The L.I.F.E. game  - COMING IN LATE 2017
http://frankenstein200.org


Physical Kits 

A select number of physical Frankenstein200 kits have been sent out to museums and libraries across the country that will be holding events to celebrate the bicentennial of the publication of Mary Shelley’s Frankenstein. Free digital downloads are available to everyone.

Recipients of physical kits are required to: 

  • Celebrate the 200th anniversary of Frankenstein: Host at least one dedicated event featuring Frankenstein200 kit activities with public audiences in January 2018. This month marks the 200th anniversary of publication of Mary Shelley’s novel Frankenstein. 
  • Utilize in seasonal programming: Use Frankenstein200 kit activities and related materials in on-site or offsite public programming in October 2018. This can be as simple as incorporating kit activities into Halloween or other seasonal programming your organization already offers for the month of October. It does not require another public event dedicated to this activity kit. 
  • Reach underserved audiences: Partner with a local library or community organization (e.g. Boys and Girls Clubs, YMCA, Big Brothers/Big Sisters, afterschool programs) to reach audiences that are traditionally underserved by cultural and informal learning institutions. This requirement can be met as part of the seasonal programming described above.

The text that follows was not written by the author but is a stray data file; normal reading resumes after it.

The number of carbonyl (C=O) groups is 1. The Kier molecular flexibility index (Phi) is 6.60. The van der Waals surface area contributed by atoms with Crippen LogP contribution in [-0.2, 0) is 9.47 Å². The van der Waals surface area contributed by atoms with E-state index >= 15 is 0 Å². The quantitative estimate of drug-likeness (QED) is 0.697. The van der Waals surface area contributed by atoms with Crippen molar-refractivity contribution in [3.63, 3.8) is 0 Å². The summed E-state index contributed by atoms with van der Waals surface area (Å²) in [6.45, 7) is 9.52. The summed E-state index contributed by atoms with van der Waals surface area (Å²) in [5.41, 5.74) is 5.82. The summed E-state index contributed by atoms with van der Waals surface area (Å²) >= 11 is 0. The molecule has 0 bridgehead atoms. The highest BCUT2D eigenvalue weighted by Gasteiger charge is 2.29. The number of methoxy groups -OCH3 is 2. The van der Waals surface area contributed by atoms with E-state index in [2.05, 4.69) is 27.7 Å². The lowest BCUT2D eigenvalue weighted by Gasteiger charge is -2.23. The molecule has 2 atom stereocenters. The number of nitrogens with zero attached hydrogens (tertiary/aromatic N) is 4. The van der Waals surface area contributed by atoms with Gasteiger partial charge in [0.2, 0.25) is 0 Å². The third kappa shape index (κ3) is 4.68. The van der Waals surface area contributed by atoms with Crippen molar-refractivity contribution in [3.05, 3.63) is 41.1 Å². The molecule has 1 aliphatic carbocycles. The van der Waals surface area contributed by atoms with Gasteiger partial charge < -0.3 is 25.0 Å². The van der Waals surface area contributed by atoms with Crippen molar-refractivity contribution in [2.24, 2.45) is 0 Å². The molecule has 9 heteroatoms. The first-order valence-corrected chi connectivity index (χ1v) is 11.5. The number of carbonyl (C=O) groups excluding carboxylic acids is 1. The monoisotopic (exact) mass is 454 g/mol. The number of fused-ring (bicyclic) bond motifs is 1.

• Report on your activities: Submit an online report by March 1, 2018 detailing the January event and participate in a phone interview with a member of the ASU team in November 2018 to discuss the Halloween programming. 

Timeline

  • April 20, 2017: Application opens online for free Frankenstein200 kits 
  • June 1, 2017: Deadline to submit application for physical kit 
  • July 1, 2017: Notification of award decisions 
  • October, 2017: Physical kits delivered to successful applicants 
  • October 19, 2017: Professional development workshops for recipients of physical kits 
  • November, 2017: Digital kits available for download 
  • January 2018: Host required public event in conjunction with 200th anniversary of the publication of Frankenstein 
  • March 1, 2017: Reports due online (template will be made available for review in early 2018) 
  • October 2018: Integrate kit activities into established on-site or off-site seasonal programming

    Learn More

    Additional information is available at:

    http://frankenstein.asu.edu/transmedia-museum/

    http://frankenstein200.org


    ASU logo 2017

    Project partners

    The project is led by:

    Project team members include:

    With educational and scientific advisement from:


    NSF logoFunding

    This project is supported by a grant from the National Science Foundation
    to Arizona State University (DRL-1516684)


    Acknowledgements

    This material is based upon work supported by the National Science Foundation under Grant Number DRL-1516684. Any opinions, findings, and conclusions expressed in this material are those of the authors and do not necessarily reflect the views of the National Science Foundation.